* West threatens sanctions over Crimea crisis
* Russian officials outline possible retaliation
* Russian economy faces growing difficulties
By Elizabeth Piper and Darya Korsunskaya
MOSCOW, March 5 Asset confiscations, non-payment
of debts and rejection of the dollar - Russian officials have
promised to retaliate if the United States and European Union
impose sanctions over its seizure of Ukraine's Crimea region.
But the tough talk and President Vladimir Putin's
exaggerated lack of concern about possible sanctions ignore the
reality that even by talking about such moves, Washington and
Brussels have hit him where it hurts - the faltering economy.
A drive to isolate Moscow over what the West says is its
military seizure of neighbouring Ukraine's Crimea region has
accelerated capital flight, tainted the investment climate and
forced Russians to pay more for everyday goods.
"It's a serious mistake. First, it has undermined confidence
in the rouble," said Konstantin Remchukov, editor-in-chief and
general director of Nesavisimaya Gazeta newspaper, questioning
the risks taken by the Kremlin in its Ukraine policy.
"Second it has undermined investment plans ... Third it has
hit in the pocket of people who are now paying more for a pack
of butter," he told Ekho Moskvy radio.
Putin has denied giving the orders in Crimea - where Russian
servicemen have been seen by reporters alongside armed men with
no insignia who control military installations and official
buildings - and warned that sanctions would hurt both sides.
Projecting Russia as a strong power able to take on Cold
War-era adversaries has helped push his popularity ratings up to
nearly 70 percent, but on Wednesday he signalled he may be more
worried about the impact on the fragile economy than he lets on.
On Monday, the central bank burned through $11 billion to
prop up the rouble and stock markets plunged 10-12 percent,
indicating little appetite for an economy which grew just 1.3
percent last year and is set to slow further.
"It's not necessary to add to the difficult situation. We
need to cooperate with all our traditional partners - while
providing for our interests, of course," Putin told a meeting of
his cabinet ministers.
"It is not necessary to whip things up and place political
considerations on top of issues of economic cooperation."
That was at odds with some loyal officials who touted a raft
of measures Russia could impose on foreign businesses - a
carrot-and-stick approach perhaps intended to keep Western
"We will have to respond," Foreign Ministry spokesman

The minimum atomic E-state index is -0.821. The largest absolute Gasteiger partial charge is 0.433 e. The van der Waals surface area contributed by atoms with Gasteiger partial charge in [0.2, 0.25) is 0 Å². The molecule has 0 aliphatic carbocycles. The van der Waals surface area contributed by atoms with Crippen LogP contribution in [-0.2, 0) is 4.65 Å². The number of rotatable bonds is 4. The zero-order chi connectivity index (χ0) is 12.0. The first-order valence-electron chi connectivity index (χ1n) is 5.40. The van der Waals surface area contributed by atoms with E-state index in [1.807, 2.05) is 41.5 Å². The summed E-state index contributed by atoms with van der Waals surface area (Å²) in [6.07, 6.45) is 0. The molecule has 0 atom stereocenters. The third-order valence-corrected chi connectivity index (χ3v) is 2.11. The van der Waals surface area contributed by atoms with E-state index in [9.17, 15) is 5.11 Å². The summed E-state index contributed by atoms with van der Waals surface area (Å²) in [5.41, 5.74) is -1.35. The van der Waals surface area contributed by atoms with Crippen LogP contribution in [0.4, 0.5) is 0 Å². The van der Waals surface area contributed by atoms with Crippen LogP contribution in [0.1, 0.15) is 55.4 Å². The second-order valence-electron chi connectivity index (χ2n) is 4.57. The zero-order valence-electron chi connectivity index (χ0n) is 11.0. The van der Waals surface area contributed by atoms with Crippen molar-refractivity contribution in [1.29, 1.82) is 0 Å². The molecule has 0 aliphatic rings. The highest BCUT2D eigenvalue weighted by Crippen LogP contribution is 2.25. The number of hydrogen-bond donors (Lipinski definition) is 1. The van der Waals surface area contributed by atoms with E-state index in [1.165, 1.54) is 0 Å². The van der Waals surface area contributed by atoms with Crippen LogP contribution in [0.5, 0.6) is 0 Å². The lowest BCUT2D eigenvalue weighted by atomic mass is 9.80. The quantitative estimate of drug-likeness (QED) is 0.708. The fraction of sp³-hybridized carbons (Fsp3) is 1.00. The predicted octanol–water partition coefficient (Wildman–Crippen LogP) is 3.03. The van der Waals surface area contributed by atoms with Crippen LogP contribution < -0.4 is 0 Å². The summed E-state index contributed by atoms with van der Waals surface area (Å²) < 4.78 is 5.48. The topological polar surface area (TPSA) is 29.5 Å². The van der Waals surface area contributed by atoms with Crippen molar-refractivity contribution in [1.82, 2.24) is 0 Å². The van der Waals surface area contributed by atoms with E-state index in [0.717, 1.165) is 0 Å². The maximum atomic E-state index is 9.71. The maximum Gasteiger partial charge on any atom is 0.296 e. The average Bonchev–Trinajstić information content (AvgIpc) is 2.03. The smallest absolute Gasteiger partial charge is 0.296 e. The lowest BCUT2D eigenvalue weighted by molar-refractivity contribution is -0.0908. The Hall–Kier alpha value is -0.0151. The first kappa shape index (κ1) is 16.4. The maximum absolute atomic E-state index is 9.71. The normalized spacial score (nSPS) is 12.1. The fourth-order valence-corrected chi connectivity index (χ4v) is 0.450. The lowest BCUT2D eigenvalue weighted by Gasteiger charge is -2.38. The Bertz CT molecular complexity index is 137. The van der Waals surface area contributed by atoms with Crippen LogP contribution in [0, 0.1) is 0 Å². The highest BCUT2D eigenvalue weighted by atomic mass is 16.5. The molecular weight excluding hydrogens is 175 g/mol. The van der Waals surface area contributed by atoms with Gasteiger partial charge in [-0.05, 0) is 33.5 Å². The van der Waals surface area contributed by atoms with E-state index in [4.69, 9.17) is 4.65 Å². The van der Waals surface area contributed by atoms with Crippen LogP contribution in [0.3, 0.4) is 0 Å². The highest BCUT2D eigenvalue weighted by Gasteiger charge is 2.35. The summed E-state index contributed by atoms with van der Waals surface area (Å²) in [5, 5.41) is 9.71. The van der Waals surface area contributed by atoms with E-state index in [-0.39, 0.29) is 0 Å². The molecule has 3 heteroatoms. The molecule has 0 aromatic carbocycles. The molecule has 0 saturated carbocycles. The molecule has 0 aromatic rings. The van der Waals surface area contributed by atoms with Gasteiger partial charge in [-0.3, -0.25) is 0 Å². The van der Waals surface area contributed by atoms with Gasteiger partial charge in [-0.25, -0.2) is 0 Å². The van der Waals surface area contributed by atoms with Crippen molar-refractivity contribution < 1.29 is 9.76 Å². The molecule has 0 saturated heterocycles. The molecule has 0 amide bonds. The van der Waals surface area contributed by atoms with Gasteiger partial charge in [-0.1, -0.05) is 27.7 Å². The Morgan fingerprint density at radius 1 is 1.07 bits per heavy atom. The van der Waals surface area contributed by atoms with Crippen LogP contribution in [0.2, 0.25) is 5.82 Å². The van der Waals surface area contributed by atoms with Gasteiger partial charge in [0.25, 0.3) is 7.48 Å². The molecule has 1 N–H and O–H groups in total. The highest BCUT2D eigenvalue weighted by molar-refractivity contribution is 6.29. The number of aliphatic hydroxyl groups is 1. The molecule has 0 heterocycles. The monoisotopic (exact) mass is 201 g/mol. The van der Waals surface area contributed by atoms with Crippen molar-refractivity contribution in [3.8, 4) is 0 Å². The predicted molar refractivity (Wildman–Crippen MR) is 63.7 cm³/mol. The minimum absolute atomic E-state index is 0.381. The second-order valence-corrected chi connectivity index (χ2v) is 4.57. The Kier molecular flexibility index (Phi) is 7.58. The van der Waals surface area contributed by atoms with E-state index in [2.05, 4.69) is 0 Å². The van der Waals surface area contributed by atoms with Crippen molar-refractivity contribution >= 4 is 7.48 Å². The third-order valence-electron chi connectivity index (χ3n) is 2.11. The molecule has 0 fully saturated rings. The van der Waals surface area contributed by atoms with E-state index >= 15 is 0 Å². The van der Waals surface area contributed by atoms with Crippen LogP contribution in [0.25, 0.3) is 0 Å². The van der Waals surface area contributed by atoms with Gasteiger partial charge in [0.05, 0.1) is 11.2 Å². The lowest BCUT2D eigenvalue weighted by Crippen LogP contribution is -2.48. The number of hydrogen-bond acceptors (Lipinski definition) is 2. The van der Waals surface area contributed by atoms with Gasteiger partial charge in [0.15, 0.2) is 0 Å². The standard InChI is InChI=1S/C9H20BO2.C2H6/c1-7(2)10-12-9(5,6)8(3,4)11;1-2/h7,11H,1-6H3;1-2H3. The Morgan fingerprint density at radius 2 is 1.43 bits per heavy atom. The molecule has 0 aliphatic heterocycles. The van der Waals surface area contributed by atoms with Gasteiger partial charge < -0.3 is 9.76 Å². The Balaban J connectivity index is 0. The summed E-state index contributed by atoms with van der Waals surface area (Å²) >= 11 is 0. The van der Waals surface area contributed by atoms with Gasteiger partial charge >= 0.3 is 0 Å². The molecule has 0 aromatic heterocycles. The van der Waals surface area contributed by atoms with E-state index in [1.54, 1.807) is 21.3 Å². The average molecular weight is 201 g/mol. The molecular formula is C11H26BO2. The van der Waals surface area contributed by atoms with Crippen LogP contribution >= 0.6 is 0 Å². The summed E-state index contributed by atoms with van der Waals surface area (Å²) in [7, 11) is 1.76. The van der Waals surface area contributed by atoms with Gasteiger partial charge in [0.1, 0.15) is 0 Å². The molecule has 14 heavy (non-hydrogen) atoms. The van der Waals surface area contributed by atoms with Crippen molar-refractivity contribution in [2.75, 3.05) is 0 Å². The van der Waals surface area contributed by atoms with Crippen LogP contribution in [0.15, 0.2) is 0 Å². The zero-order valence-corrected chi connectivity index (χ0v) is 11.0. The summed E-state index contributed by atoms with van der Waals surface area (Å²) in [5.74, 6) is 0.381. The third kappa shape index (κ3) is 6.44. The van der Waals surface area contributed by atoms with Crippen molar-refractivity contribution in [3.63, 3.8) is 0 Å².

Alexander Lukashevich said. "As always in such situations,
provoked by rash and irresponsible actions by Washington, we
stress: this is not our choice."
Kremlin aide Sergei Glazyev, often used by the authorities
to trail a hardline stance, said Moscow might be forced to drop
the dollar as a reserve currency and refuse to pay off any loans
to U.S. banks. The Kremlin quickly stepped in to say he was
expressing his personal opinion.
On Wednesday, RIA news agency quoted Andrei Klishas, head of
the constitutional legislation committee in the upper parliament
house, as saying lawmakers were working on a draft law to allow
the confiscation of property, assets and accounts of European or
U.S. companies if sanctions are were imposed.
The bill "would offer the president and government
opportunities to defend our sovereignty from threats", he said.
Moscow's firm stance has hardened attitudes in the West.
French Foreign Minister Laurent Fabius said European Union
leaders who will meet in Brussels on Thursday could decide on
sanctions against Russia if there is no "de-escalation" by then.
Such measures could include restrictions on visas, the assets of
individuals and EU economic negotiations, he said.
Washington has called off military cooperation, and frozen
trade talks with Moscow. Other members of the Group of Eight
most industrialised countries have pulled out of preparations
for a June meeting in Russia's Black Sea resort of Sochi.
While that has hurt sentiment, the consideration of measures
such as targeting Russian banks suspected of illicit financing,
or officials with visa bans and asset freezes, hits at the heart
of Putin's powerbase.
"If such a confrontation continues and the international
community assesses Russian actions in Ukraine as 'not playing
according to the rules', then there could be long-term economic
consequences in trying to attract capital, and in capital
flight," said MDM Bank chairman Oleg Vyugin, a former Russian
financial market regulator who now advises Morgan Stanley.
Former economy minister Andrei Nechayev said sanctions could
decimate the economy, especially if they required the early
repayment of loans. Foreign corporate debt stood at $750
billion, half of it owned by state banks and companies, he said.
"The authorities would hardly let them go bankrupt so would
have to cover their debts from foreign exchange reserves which
would lead to a sharp drop in the rouble," Nechayev said.
The rouble fell 2 percent against the dollar on Monday after
Putin said he had won approval to invade Ukraine if the
situation deteriorated there - a policy he has since defended
while saying force was a "last resort".
The Russian currency has stabilised since, largely thanks to
the central bank spending around $11 billion in foreign exchange
reserves to prop up the rouble on Monday. Only days ago the bank
head was talking up a currency she had hoped to float freely.
But it will do little to reassure many of Russia's middle
class voters, whom Putin won over in the early years of his rule
by establishing stability after the chaos unleashed when the
Soviet Union fell.
"It will hit the middle class," said Remchukov, adding that
many Russians see roubles in terms of foreign currency to buy
Western goods, such as clothing and food. "Therefore such a
sharp decline in revenues due to the devaluation of the rouble
.. is an irresponsible policy of our authorities."